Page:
Los Angeles District Attorney George Gascón responded to Mr. Guerrero in a letter delivered on Friday, saying the number of cases filed with his office in which Union Pacific was named as the victim has decreased each of the previous two years, from 78 in 2019 to 47 in 2021. According to Mr. Gascón, the DA filed charges in 55 percent of the instances, while the rest were rejected due to a lack of evidence or because they didn’t contain claims of burglary, theft, or tampering.
Mr. Gascón added, “It is highly revealing that other big railroad companies in the vicinity are not seeing the same amount of theft at their facilities as UP.” “It is not my office’s responsibility to keep your website safe.”
Union Pacific’s police team was decreased in 2020, according to Los Angeles Police Capt. German Hurtado, who works at the Hollenbeck station that covers the region, leaving the firm with just six cops patrolling between Yuma, Ariz., and the Pacific coast. According to him, resignations and Covid-19 have left the LAPD short of 2,000 officers, including 50 at his station.
According to him, the LAPD has ran various task teams along the lines and has arrested roughly 125 individuals for rail-related charges like as burglary and trespassing since August.
To counteract the theft, Union Pacific officials said they have deployed scores of agents to police the region in Los Angeles in recent months, and they are deploying drones, sophisticated fences, and trespass detection systems. The railroad also said that it is constantly recruiting additional officers. “While we have a private police force, they do not take the place of local law enforcement,” a spokesman said.
California Governor Gavin Newsom paid a visit to the spot on Thursday and assisted in the cleanup of some of the boxes strewn over the rails. He bragged about a provision in his proposed budget that will provide local law enforcement $255 million over the next three years and form a specialized unit to combat retail, rail, and vehicle theft.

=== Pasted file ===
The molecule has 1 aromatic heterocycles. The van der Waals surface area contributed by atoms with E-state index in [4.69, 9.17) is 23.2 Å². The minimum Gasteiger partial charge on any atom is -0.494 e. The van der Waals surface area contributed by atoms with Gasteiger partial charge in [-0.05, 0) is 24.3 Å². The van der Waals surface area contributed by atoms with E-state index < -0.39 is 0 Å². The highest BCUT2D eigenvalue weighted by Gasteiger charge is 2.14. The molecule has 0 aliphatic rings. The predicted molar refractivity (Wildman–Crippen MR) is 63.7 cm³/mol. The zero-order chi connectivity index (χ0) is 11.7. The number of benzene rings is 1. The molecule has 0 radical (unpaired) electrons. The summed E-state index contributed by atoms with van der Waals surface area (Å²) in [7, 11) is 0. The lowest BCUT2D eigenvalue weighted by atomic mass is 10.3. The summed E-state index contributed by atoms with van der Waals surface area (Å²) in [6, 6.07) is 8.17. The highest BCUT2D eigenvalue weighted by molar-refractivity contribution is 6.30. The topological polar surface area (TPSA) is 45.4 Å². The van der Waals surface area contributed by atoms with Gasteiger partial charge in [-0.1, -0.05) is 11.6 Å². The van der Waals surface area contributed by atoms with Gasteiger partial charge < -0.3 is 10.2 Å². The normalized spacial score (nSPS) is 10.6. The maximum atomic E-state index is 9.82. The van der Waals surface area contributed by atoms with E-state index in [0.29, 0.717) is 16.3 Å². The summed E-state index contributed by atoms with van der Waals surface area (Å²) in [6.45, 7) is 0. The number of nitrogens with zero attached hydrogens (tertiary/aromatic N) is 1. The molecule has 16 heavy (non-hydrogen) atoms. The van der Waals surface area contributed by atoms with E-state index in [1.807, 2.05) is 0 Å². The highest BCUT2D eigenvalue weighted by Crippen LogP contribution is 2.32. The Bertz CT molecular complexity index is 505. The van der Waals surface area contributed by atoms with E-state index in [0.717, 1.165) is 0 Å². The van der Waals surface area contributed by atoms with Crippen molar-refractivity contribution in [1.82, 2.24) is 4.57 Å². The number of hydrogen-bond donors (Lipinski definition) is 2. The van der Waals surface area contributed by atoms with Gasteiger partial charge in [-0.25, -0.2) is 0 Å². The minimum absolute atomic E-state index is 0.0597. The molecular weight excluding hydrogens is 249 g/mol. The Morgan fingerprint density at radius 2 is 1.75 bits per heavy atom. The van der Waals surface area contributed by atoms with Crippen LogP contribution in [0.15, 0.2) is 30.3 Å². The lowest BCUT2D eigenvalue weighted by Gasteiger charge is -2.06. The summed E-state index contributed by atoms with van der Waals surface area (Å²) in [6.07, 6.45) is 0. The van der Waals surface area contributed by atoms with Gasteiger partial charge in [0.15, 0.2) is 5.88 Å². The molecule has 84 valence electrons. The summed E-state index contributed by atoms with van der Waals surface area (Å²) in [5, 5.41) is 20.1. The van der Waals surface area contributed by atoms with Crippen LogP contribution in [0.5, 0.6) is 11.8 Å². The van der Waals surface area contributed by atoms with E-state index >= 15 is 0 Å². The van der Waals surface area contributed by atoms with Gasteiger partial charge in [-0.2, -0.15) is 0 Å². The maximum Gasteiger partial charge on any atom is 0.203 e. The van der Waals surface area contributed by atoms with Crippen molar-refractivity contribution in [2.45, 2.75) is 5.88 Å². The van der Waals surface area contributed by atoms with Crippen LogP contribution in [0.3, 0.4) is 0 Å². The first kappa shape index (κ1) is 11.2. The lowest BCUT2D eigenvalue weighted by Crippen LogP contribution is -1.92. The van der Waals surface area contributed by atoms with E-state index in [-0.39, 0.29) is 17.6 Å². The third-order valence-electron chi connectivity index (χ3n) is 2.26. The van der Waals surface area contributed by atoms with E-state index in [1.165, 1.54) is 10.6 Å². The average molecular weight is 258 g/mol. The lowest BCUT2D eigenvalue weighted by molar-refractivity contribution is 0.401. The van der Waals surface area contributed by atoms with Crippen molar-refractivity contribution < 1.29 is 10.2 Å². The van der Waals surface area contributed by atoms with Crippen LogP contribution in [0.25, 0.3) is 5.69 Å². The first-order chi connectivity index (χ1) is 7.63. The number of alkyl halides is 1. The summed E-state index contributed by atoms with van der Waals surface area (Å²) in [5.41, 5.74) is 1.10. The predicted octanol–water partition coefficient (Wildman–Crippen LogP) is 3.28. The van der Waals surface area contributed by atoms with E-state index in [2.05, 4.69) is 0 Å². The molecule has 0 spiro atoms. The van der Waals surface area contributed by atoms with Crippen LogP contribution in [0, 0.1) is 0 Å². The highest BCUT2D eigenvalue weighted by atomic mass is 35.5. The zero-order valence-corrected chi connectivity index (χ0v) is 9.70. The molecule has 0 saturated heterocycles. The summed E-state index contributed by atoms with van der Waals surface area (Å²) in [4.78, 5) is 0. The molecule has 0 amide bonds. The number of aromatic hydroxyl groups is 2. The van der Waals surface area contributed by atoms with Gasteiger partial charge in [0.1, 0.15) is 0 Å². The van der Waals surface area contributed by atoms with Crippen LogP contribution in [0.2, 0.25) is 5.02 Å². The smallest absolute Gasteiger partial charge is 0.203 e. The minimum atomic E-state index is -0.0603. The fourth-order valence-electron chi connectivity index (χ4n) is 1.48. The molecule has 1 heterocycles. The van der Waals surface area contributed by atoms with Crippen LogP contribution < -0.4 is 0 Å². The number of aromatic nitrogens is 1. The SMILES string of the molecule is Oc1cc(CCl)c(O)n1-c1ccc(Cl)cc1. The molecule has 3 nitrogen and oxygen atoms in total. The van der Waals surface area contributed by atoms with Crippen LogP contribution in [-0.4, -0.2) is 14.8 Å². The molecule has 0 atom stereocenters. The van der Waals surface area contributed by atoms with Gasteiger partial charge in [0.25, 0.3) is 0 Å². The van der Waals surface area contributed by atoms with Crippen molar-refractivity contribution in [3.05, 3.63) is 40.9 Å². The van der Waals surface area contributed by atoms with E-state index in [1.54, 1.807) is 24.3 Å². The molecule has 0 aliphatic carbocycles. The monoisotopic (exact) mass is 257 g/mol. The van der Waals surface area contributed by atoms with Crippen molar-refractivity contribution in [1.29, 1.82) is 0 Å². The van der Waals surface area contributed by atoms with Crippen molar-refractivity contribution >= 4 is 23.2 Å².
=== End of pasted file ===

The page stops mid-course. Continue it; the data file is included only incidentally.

Mr. Newsom said of the thefts, “There’s nothing acceptable about this.” “It had the appearance of a third-world nation.”
Rail theft, according to Jim Foote, CEO of CSX Corp., a freight railroad based in the eastern United States, isn’t as prevalent elsewhere as it is in Los Angeles. He remembers a similar issue in Chicago 20 years ago when working for Canadian National Railway. To cope with the situation, the railroad avoided stopping trains where they were being plundered.
“We do all we can to secure our customers’ cargo,” Mr. Foote said, “but if the train comes to a halt at the wrong time and at the wrong place, the modern-day Jesse James will get you.”
Casey Rowcliffe had placed an order for a battery for his RV, but it never arrived. He hadn’t given his lost shipment any attention until he watched the popular footage of the cluttered train tracks in Los Angeles.
“I assumed it was stopped in the port or that someone had it,” said the 45-year-old general contractor. The battery’s exact placement is unknown. However, a Journal writer discovered a box with his Bellingham, Wash., address. “You choose mine out of all those packages?” Mr. Rowcliffe expressed his thoughts.
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FedEx has anti-theft procedures in place, according to a spokesman, including improved railcar locking systems. FedEx works with railways to recover any shipments that have been tampered with when railcars are tampered with. A UPS representative stated that deterring thieves will need a collaborative reaction, and that the business had simplified the claims procedure for when goods are delayed.
The modest Arizona store that gave Ms. Wilde her frame, Nellie Bly Kaleidoscopes and Art Glass, sends out anything from three to twenty parcels every day. When the business learned that one of their packages had been ripped open in Los Angeles, it contacted Ms. Wilde, delivered a replacement, and began the claims procedure.
According to Anne Miranda, the store’s shipping manager, just a few shipments a year have issues. “That was before everything went insane,” she said.
Due to an increase in smash-and-grab thefts during Christmas shopping season, merchants are looking for innovative methods to improve security and preserve property. According to retailers, organized criminal instances have increased as a result of the epidemic. Oak Brook Police Department photo
—This essay was co-written by Jim Oberman.